LINCOLN, Neb. — Nebraska's rural areas are struggling with a major shortage of high-speed internet, and people who live there are likely paying more for service than their urban counterparts, according to a new report commissioned by state lawmakers.
The report by the Rural Broadband Task Force says just 63% of rural Nebraskans have access to fixed, high-speed broadband service capable of handling downloads at 25 megabytes per second or faster. That's the speed typically recommended to watch high-definition movies, use video-chatting services and download large data files.
Most other rural areas have internet access, but at much lower speeds and with fewer providers to compete and drive down prices. And some remote corners of Nebraska still have no fixed service, forcing residents to use expensive, satellite-based internet or their cellphones.
"There's no real business case for putting broadband out in some of those areas," said Sen. Curt Friesen, a task force member and chairman of the Legislature's Transportation and Telecommunications Committee. "It's going to be a challenge to get service there."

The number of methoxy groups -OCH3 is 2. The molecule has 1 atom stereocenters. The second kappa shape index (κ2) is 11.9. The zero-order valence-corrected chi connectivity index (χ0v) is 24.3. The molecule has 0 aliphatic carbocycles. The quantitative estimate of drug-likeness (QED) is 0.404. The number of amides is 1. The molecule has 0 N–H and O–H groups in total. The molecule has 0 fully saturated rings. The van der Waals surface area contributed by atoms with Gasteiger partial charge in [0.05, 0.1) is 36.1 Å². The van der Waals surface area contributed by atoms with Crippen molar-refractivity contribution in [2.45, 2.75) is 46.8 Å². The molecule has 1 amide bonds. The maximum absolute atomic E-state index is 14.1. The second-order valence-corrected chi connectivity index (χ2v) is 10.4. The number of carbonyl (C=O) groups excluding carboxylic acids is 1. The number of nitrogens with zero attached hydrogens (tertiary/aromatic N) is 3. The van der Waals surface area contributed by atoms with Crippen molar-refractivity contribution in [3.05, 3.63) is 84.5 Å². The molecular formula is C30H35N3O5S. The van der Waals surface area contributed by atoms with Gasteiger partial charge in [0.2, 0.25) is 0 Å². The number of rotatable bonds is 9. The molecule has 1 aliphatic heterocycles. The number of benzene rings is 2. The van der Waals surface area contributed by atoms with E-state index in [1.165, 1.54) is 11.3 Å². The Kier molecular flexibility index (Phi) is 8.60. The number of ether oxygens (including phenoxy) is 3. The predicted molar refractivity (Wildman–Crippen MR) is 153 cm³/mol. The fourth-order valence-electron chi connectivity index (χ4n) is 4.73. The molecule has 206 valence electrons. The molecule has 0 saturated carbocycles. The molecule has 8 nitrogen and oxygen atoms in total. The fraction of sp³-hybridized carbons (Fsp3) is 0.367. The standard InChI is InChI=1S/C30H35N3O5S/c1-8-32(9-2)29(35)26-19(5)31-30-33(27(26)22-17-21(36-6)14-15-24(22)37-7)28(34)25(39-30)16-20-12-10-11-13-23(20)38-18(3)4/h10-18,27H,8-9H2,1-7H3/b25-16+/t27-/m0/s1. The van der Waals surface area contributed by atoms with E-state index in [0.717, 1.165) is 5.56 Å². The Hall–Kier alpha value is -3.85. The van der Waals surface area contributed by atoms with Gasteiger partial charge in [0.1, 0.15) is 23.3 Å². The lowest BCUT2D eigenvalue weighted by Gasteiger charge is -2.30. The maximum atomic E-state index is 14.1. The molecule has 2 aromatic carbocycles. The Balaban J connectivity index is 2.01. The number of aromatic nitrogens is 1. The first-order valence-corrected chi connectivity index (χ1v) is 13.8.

Friesen said it's natural that rural consumers would pay more than urban residents because of the difficulty in extending coverage to those areas, but he argued state officials should try to minimize the difference.
Nationally, households in zip codes with the lowest population density paid an average of 37% more for broadband service than those in the most populated areas, and that trend appears to hold true in Nebraska, according to the report. Friesen said he has encountered rural constituents whose broadband bills appear to be substantially higher than their city-dwelling counterparts for comparable service.
Lawmakers have scheduled a hearing Dec. 4 to consider whether they should introduce legislation in the 2020 session to try to address the problem, but Friesen said he doesn't yet know what the Legislature should do.
Friesen said the service is critical for rural areas already struggling to retain young residents, many of whom need broadband to work remotely. Farmers also increasingly use high-speed internet to monitor their crops and operate machinery. Beyond work uses, most people now expect high-speed internet to stream movies and television shows.
Lawmakers requested the 31-page report after creating a task force in 2018 to study the affordability and accessibility of internet service statewide.
The report says current maps of broadband service likely overstate the amount of coverage available in Nebraska, meaning the problem is more widespread than it appears. It also suggested the Nebraska Public Service Commission could withhold state funding from providers that aren't adequately serving their coverage area and award the money to others.
The commission subsidizes rural broadband providers out of Nebraska's universal service fund, which holds money from a state fee tacked onto consumers' phone bills. The fund was created to encourage telecom companies to offer service in remote areas with relatively few paying customers.